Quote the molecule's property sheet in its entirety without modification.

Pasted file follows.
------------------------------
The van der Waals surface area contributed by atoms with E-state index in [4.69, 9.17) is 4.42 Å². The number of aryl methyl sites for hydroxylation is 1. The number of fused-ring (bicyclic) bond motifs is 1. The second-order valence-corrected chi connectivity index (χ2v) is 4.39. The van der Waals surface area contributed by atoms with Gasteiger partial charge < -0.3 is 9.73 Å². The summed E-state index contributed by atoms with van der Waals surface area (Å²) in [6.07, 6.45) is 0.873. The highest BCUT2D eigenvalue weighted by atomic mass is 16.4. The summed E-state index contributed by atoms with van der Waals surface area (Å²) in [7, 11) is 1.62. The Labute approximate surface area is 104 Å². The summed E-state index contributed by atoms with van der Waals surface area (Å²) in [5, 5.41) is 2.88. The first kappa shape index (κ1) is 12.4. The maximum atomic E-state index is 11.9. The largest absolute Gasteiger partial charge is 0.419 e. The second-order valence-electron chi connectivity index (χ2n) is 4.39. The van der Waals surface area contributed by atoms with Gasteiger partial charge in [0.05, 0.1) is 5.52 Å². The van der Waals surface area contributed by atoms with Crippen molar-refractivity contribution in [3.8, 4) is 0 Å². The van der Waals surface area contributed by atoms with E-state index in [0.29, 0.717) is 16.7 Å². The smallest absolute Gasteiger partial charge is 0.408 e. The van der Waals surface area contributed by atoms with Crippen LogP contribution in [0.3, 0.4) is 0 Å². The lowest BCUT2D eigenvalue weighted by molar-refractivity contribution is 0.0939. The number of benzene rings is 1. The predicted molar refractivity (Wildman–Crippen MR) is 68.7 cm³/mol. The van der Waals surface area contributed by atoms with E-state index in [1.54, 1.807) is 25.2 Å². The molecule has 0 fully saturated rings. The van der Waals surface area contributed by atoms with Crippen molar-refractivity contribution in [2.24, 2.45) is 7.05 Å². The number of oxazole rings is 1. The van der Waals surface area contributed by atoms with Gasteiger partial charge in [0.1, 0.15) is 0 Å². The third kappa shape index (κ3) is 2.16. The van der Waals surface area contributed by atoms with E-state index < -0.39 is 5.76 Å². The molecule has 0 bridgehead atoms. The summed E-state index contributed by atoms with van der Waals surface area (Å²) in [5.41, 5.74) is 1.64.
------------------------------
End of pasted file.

The van der Waals surface area contributed by atoms with E-state index in [4.69, 9.17) is 4.42 Å². The number of aryl methyl sites for hydroxylation is 1. The number of fused-ring (bicyclic) bond motifs is 1. The second-order valence-corrected chi connectivity index (χ2v) is 4.39. The van der Waals surface area contributed by atoms with Gasteiger partial charge < -0.3 is 9.73 Å². The summed E-state index contributed by atoms with van der Waals surface area (Å²) in [6.07, 6.45) is 0.873. The highest BCUT2D eigenvalue weighted by atomic mass is 16.4. The summed E-state index contributed by atoms with van der Waals surface area (Å²) in [7, 11) is 1.62. The Labute approximate surface area is 104 Å². The summed E-state index contributed by atoms with van der Waals surface area (Å²) in [5, 5.41) is 2.88. The first kappa shape index (κ1) is 12.4. The maximum atomic E-state index is 11.9. The largest absolute Gasteiger partial charge is 0.419 e. The second-order valence-electron chi connectivity index (χ2n) is 4.39. The van der Waals surface area contributed by atoms with Gasteiger partial charge in [0.05, 0.1) is 5.52 Å². The van der Waals surface area contributed by atoms with Crippen molar-refractivity contribution in [3.8, 4) is 0 Å². The van der Waals surface area contributed by atoms with E-state index in [0.29, 0.717) is 16.7 Å². The smallest absolute Gasteiger partial charge is 0.408 e. The van der Waals surface area contributed by atoms with Crippen LogP contribution in [0.3, 0.4) is 0 Å². The lowest BCUT2D eigenvalue weighted by molar-refractivity contribution is 0.0939. The number of benzene rings is 1. The predicted molar refractivity (Wildman–Crippen MR) is 68.7 cm³/mol. The van der Waals surface area contributed by atoms with E-state index in [1.54, 1.807) is 25.2 Å². The molecule has 0 fully saturated rings. The van der Waals surface area contributed by atoms with Crippen molar-refractivity contribution in [2.24, 2.45) is 7.05 Å². The number of oxazole rings is 1. The van der Waals surface area contributed by atoms with Gasteiger partial charge in [0.1, 0.15) is 0 Å². The third kappa shape index (κ3) is 2.16. The van der Waals surface area contributed by atoms with E-state index < -0.39 is 5.76 Å². The molecule has 0 bridgehead atoms. The summed E-state index contributed by atoms with van der Waals surface area (Å²) in [5.41, 5.74) is 1.64.